Is the “Government” or a “Company” 𝘳𝘦𝘢𝘭𝘭𝘺 contacting you?

Lynn Corthell |

Phone scams are a common and growing problem that affect millions of people every year. According to the Federal Trade Commission (FTC), Americans lost more than $9 billion to fraud in 2021. One of the most common types of phone scams is when scammers pretend to be an official government agency or a well-known company and try to trick you into giving them your personal or financial information, or paying them money.

Some examples of these phone scams are:

  • The IRS scam: The scammer claims to be from the Internal Revenue Service (IRS) and says that you owe taxes or have a problem with your tax return. They threaten to arrest you, sue you, or freeze your bank account if you don’t pay them immediately by wire transfer, prepaid card, or gift card.

  • The Social Security scam: The scammer claims to be from the Social Security Administration (SSA) and says that your Social Security number has been suspended, compromised, or involved in a crime. They ask you to verify your identity by providing your Social Security number, bank account number, or other personal information. They may also ask you to pay a fee or a fine to reactivate your number or clear your name.

  • The tech support scam: The scammer claims to be from a well-known tech company, such as Microsoft, Apple, or Google, and says that your computer, phone, or account has a problem It could be a virus, a security breach, or an expired license. They ask you to give them remote access to your device, or to pay them for a service or a software update. They may also ask you to provide your password, credit card number, or other sensitive information.

These phone scams can be very convincing and persuasive, as scammers use various techniques to manipulate and deceive you, such as:

  • Spoofing: Scammers can fake the caller ID or the email address to make it look like they are calling or emailing from a legitimate number or domain. They may also use the name or logo of the agency or company they are impersonating.

  • Urgency: Scammers create a sense of urgency or fear by telling you that you have a limited time to act, or that you will face serious consequences if you don’t comply. They pressure you to make a quick decision without giving you time to think or verify the information.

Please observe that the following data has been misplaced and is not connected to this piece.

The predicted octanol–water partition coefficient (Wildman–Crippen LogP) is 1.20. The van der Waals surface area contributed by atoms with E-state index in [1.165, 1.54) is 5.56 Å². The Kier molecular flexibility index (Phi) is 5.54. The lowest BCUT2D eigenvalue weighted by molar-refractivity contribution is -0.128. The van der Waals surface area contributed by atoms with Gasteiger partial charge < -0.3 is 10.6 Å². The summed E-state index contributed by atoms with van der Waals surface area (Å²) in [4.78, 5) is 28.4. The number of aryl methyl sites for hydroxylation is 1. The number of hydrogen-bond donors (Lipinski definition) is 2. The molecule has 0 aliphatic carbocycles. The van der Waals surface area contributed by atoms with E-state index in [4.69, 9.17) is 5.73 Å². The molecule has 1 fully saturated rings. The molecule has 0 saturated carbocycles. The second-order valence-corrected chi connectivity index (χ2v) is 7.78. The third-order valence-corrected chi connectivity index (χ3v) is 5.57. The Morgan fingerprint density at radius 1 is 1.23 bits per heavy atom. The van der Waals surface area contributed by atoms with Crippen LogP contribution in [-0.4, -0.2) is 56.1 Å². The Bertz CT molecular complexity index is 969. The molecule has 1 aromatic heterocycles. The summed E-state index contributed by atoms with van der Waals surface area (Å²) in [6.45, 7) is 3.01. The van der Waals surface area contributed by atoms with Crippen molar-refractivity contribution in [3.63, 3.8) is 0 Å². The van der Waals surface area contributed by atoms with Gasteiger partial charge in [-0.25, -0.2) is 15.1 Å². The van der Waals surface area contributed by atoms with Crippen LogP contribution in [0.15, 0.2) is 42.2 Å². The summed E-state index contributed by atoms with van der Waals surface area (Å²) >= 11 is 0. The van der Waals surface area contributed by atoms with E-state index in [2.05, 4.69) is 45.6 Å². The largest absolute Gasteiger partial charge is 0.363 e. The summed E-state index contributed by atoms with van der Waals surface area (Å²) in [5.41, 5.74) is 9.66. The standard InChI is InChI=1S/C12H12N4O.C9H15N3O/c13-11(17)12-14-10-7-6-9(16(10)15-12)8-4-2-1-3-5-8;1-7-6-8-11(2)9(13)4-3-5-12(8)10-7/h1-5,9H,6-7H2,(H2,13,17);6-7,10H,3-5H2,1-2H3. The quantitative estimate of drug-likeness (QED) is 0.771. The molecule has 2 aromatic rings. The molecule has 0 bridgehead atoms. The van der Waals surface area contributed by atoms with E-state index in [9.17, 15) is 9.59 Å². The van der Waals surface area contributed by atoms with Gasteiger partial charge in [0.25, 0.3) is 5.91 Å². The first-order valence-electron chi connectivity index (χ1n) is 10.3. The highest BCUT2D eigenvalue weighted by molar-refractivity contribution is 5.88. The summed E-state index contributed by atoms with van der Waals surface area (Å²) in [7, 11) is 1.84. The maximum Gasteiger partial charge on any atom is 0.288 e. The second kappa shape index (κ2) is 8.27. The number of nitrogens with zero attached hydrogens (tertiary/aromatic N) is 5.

• Authority: Scammers use official-sounding language and titles, and provide fake badge numbers, case numbers, or reference numbers to make themselves sound credible and trustworthy. They may also use robocalls or prerecorded messages to sound more professional.

However, there are some signs and clues that can help you spot and avoid these phone scams, such as:

  • Asking for personal or financial information: Legitimate government agencies and companies will never call you and ask for your Social Security number, bank account number, credit card number, password, or any other sensitive information over the phone, unless you initiated the call.

  • Demanding payment by unconventional methods: Legitimate government agencies and companies will never ask you to pay them by wire transfer, prepaid card, gift card, cryptocurrency, or any other method that is hard to trace or reverse. They will also never ask you to pay a fee or a fine before providing a service or resolving a problem.

  • Threatening or promising: Legitimate government agencies and companies will never threaten you with arrest, lawsuit, or loss of benefits, or promise you a reward, a refund, or a free offer, to get you to give them your information or money. They will also never ask you to keep the conversation or the transaction a secret.

If you receive a call or an email from someone who claims to be from a government agency or a company, and you suspect that it is a scam, you should:

  • Hang up the phone or delete the email: Do not engage with the caller or the sender, as this may encourage them to contact you again or target you for other scams. Do not press any buttons, follow any links, or open any attachments, as this may expose you to malware or phishing.

  • Verify the identity of the caller or the sender: If you are not sure if the call or the email is legitimate, you can contact the agency or the company directly using the official number or website that you can find online or on your statements or bills. Do not use the number or the website that the caller or the sender provided, as they may be fake.

  • Report the scam: You can report the scam to the FTC, the agency or the company that the scammer pretended to be from, or the local authorities. You can also warn your friends and family about the scam, and share your experience on social media or online forums.

By being aware and vigilant, you can protect yourself and your loved ones from phone scams that impersonate government agencies or companies. Remember, if it sounds too good to be true, or too bad to be true, it probably is. Do not let anyone take advantage of you over the phone.


Lynn Corthell, Chief Compliance Officer


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Federal Trade Commission